There was a time, pre-kids, pre-marriage, pre-Houston, pre-asthma, when I was a smoker. I took it up in college to satisfy a serious need for vice. That and for something to do during breaks in classes. It was never one of those buy by the carton-full, wake up thinking cigarettes, strike out in the middle of the night for a pack, kind of addictions. I kicked it pretty handily a few years later, married and having recently purchased a condo whose carpeting and poor circulation brought to the fore my apparent allergy to the cat I'd owned for four years. My lung capacity, reduced to nil, somehow dampened the appeal of the cigarette buzz, and it was an easy tradeoff to make for the promise of a wheeze-free lifestyle.
But the accoutrements. There was the lighter, cool and scary, looking uncannily like a mini flamethrower. Even pre-9/11 I didn't dare bring it near an airport. And the cigarette case, just a simple metal tin that would hold all twenty in two neat little rows. When They talk about the glamorization of smoking, it's this stuff that they're really referring to. The lighter and case were dangerous and sexy. The cigarettes themselves… meh. So when I restructured this particular vice out of my life, the hardest part was boxing up the paraphernalia. But that's probably just my own version of addiction.
It's been a near-decade of family-building since then, and when I unboxed the cigarette case after our last move, I saw it differently. If I was struck with a sudden urge to smoke, it was only so the case could see some action again. I just had too much fondness for it to be stashed in a drawer or tossed or given away. And so, while I examined it for possible re-uses, it struck me. I had The Best Idea I've Ever Had. An eight-pack of crayons would fit perfectly in one half of the case, the other half ideal for holding little bits of discarded paper, business cards, anything one could take a crayon to. And there I had it. The perfect little on-the-go kid diversion kit.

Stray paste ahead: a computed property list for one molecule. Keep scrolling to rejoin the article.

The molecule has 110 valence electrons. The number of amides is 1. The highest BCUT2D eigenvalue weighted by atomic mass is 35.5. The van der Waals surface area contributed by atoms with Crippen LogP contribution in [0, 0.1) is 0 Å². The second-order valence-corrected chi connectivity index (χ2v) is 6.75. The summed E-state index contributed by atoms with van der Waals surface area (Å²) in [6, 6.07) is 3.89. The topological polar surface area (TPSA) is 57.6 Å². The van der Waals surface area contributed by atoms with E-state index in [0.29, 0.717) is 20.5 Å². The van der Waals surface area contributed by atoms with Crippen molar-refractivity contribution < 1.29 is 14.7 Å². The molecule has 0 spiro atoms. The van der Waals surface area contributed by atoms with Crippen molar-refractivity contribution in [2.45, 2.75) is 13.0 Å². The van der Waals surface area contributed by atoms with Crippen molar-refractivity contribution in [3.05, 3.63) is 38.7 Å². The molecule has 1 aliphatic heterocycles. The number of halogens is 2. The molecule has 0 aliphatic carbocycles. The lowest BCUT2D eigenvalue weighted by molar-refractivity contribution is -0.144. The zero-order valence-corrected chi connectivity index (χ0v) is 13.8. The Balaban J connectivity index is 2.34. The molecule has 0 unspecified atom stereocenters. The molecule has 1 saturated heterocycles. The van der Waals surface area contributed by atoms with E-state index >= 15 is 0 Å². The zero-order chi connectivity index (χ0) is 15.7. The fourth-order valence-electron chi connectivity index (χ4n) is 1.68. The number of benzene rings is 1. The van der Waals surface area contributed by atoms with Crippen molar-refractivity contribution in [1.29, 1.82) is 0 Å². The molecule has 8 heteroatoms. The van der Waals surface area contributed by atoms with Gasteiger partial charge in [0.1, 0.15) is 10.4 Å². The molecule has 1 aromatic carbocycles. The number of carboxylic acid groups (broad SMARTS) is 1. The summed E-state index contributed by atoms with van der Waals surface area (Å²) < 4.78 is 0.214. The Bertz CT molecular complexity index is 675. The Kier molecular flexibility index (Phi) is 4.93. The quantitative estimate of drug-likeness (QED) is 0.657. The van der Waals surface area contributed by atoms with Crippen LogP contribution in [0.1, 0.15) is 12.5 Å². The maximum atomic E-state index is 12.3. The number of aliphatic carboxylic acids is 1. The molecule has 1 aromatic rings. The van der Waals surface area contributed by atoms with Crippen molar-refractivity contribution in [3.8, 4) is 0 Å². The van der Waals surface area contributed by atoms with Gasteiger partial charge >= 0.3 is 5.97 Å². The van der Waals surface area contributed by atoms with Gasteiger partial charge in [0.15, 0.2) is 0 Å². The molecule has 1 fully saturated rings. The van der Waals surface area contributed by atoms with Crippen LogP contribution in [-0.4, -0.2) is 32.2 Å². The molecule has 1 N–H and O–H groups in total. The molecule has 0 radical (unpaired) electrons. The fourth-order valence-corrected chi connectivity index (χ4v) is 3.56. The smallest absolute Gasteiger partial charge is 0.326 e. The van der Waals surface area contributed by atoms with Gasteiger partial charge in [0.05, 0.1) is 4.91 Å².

This year, for holiday kid-gifting, I decided to bring The Best Idea I've Ever Had to the masses. I opted for Altoids-style tins over actual cigarette cases, simply because they were easier to source. However, an assortment of your typical crayons doesn't really fit into the candy tins. And putting twenty cents worth of crayons in a tin with some discarded business cards isn't much of a gift. So this is where I went a little crazy with ambition. I could mold my own crayons using one of those silicone ice cube trays. And stitch together little moleskine-y notebooks. And the wholesale tins need some kind of embellishment… chalkboard paint. Which of course needs chalk, which would also need molding. The easiest part would be cutting felt swatches for an eraser.
The Best Idea I've Ever Had has been in progress for months. Many, many months of working in fits and starts, sometimes melting down crayons, sometimes cursing over the consistency of the chalk, sometimes scrounging for cardboard to cover the notebooks, sometimes painting and sanding and repainting the tins, sometimes being overwhelmed by the whole endeavor and pushing it aside for weeks. Enthusiasm and inspiration come and go as I take on other projects that are either more pressing or smaller in scope. But the other day, as I assembled another little batch of notebooks, I got really excited about it again. Something about lining up the notebooks, clad in cut-up cracker boxes and artist tape, finally having enough of each component to see it all together, made me think how much I would have wanted this as a kid. A compact box full of miniature goodness to be squirreled away in pockets or stored under pillows as munitions in the childish, flashlit rebellion of staying up later than you're supposed to. Who knew I could package all that in a little kit?